I worked with a colleague who, on the last day of school, after the last kindergartener gleefully bounds out of her room, stands in her empty classroom, breaths deeply, looks around and says aloud, "Well. That was that."
The end of the year brings up many emotions for teachers. We wonder if we've instilled a love of reading in our most reluctant reader. We worry we haven't helped the new kid integrate as best he could. And we regret not spending enough time having students write poetry. But, once the children have left, we truly do get a sense of "That was that." There's no going back. Only forward.
And I find the best way forward is a good dose of reflection followed by lots of learning. (Some time on the beach and a cocktail don't hurt, either!) So, what are you reading this summer? My summer professional reading list grows long as the school year progresses and colleagues from around the world mention books I "must" read. I scribble down the titles knowing I'll only get to them in the summer.
In addition to traveling, relaxing and sitting on the beach I'll be making my way through the following books. For more information on each, click the link to my blog. And if you do decide to read along with me, let me know what you think!
The Journey is Everything - Katherine Bomer
If you haven't read anything by Katherine Bomer, you simply must! Her writing is powerful and inspiring. Her latest book is a topic I've been thinking about for a couple of years: writing authentic essays. We typically teach students to write the standard five paragraph essay. I was taught that way, weren't you? But is that the most authentic and effective structure for essays? I've been arguing that it's not.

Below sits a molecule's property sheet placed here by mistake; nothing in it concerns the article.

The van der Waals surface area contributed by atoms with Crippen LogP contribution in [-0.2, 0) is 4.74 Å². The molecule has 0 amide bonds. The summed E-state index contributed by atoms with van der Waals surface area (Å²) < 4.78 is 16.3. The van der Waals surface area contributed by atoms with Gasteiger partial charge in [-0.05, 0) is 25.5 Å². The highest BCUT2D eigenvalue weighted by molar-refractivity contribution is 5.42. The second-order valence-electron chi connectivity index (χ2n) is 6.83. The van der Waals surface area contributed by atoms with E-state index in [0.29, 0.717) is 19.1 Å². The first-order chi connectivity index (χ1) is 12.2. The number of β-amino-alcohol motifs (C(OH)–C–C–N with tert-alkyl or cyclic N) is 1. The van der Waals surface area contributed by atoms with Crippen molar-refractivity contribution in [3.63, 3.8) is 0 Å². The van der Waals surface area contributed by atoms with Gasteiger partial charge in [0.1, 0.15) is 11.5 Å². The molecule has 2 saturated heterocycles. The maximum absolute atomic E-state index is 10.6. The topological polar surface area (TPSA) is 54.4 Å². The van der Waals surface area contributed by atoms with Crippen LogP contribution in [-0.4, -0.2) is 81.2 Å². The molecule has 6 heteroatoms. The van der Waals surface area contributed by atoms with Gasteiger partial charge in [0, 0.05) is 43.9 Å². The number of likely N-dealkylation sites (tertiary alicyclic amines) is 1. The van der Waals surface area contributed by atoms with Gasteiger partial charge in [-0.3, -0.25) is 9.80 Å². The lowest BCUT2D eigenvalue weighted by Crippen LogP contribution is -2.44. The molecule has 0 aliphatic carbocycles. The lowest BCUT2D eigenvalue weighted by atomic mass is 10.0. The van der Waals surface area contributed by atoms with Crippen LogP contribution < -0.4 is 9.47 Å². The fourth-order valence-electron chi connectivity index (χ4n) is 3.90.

In Katherine's book she makes a case for teaching students to use their voice and thoughts to create powerful essays that have meaning for the young authors as well as for those who read them.
Purposeful Play - Mraz, Tyler & Porcelli
I'm sure many of you early years teachers have had the experience of a parent, colleague or administrator pop into your classroom while the children are emulating architects by building the latest skyscraper, feeding a doll a bottle while dressed in an apron and too big shoes, and using scissors and glue to clumsily shred paper in order to make a cast for a classmate.
With a perplexed look on their faces, the visitors will often ask, "Why are the kids just... playing?"
If we trust Einstein's judgement when he says that "Play is the highest form of research", then we must allow ample time for purposeful play. In their new book, Mraz, Porcelli and Tyler make the case for the critical necessity of play in the classroom. When children play they're learning language, thinking abstractly, making sense of their emotions and processing events in their lives. When we don't allow children to play, the disservice we do has long lasting and dire effects.
So whether you're a believer in play or wondering why teachers are devoting time to it, check out Purposeful Play and find out how you can best support your youngest learners.